Thyroid hormones

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The thyroid system of the thyroid hormones T3 and T4 Thyroid system.svgAnterior pituitary glandThyroid gland
The thyroid system of the thyroid hormones T3 and T4

Thyroid hormones are any hormones produced and released by the thyroid gland, namely triiodothyronine (T3) and thyroxine (T4). They are tyrosine-based hormones that are primarily responsible for regulation of metabolism. T3 and T4 are partially composed of iodine, derived from food. [2] A deficiency of iodine leads to decreased production of T3 and T4, enlarges the thyroid tissue and will cause the disease known as simple goitre. [3]


The major form of thyroid hormone in the blood is thyroxine (T4), whose half-life of around one week [4] is longer than that of T3. [5] In humans, the ratio of T4 to T3 released into the blood is approximately 14:1. [6] T4 is converted to the active T3 (three to four times more potent than T4) within cells by deiodinases (5′-deiodinase). These are further processed by decarboxylation and deiodination to produce iodothyronamine (T1a) and thyronamine (T0a). All three isoforms of the deiodinases are selenium-containing enzymes, thus dietary selenium is essential for T3 production.

The thyroid hormone is one of the factors responsible for the modulation of energy expenditure. This is achieved through several mechanisms, such as mitochondrial biogenesis, adaptive thermogenesis, etc. [7]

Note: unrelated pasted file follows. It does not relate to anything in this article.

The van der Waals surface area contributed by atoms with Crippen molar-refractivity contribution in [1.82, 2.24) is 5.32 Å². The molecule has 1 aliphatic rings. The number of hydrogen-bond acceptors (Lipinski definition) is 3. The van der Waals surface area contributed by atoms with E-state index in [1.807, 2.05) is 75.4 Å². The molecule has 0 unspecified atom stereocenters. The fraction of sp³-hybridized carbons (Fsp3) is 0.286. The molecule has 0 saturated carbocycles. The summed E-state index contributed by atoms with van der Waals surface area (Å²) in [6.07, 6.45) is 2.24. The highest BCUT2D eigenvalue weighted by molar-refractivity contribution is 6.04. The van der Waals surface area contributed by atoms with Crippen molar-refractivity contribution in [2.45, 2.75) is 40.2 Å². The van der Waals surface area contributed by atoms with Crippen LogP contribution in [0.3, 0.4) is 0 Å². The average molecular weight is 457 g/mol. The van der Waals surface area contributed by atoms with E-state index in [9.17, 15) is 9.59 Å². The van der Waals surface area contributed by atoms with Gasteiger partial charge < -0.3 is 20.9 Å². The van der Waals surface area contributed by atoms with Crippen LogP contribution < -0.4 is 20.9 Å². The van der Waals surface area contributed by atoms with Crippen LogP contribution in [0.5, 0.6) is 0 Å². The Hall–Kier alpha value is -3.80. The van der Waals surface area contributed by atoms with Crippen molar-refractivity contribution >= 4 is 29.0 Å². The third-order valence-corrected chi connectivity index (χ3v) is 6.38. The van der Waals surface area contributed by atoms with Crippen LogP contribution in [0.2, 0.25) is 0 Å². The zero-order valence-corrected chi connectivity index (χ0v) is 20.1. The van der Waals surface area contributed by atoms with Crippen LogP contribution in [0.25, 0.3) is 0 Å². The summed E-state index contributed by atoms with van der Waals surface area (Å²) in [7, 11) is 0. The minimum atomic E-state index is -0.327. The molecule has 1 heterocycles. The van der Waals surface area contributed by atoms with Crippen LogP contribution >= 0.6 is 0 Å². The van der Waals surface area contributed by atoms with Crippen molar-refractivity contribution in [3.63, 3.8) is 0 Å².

American chemist Edward Calvin Kendall was responsible for the isolation of thyroxine in 1915. [8] In 2020, levothyroxine, a manufactured form of thyroxine, was the second most commonly prescribed medication in the United States, with more than 98 million prescriptions. [9] [10] Levothyroxine is on the World Health Organization's List of Essential Medicines. [11]


The thyroid hormones act on nearly every cell in the body. It acts to increase the basal metabolic rate, affect protein synthesis, help regulate long bone growth (synergy with growth hormone) and neural maturation, and increase the body's sensitivity to catecholamines (such as adrenaline) by permissiveness. [12] The thyroid hormones are essential to proper development and differentiation of all cells of the human body. These hormones also regulate protein, fat, and carbohydrate metabolism, affecting how human cells use energetic compounds. They also stimulate vitamin metabolism. Numerous physiological and pathological stimuli influence thyroid hormone synthesis.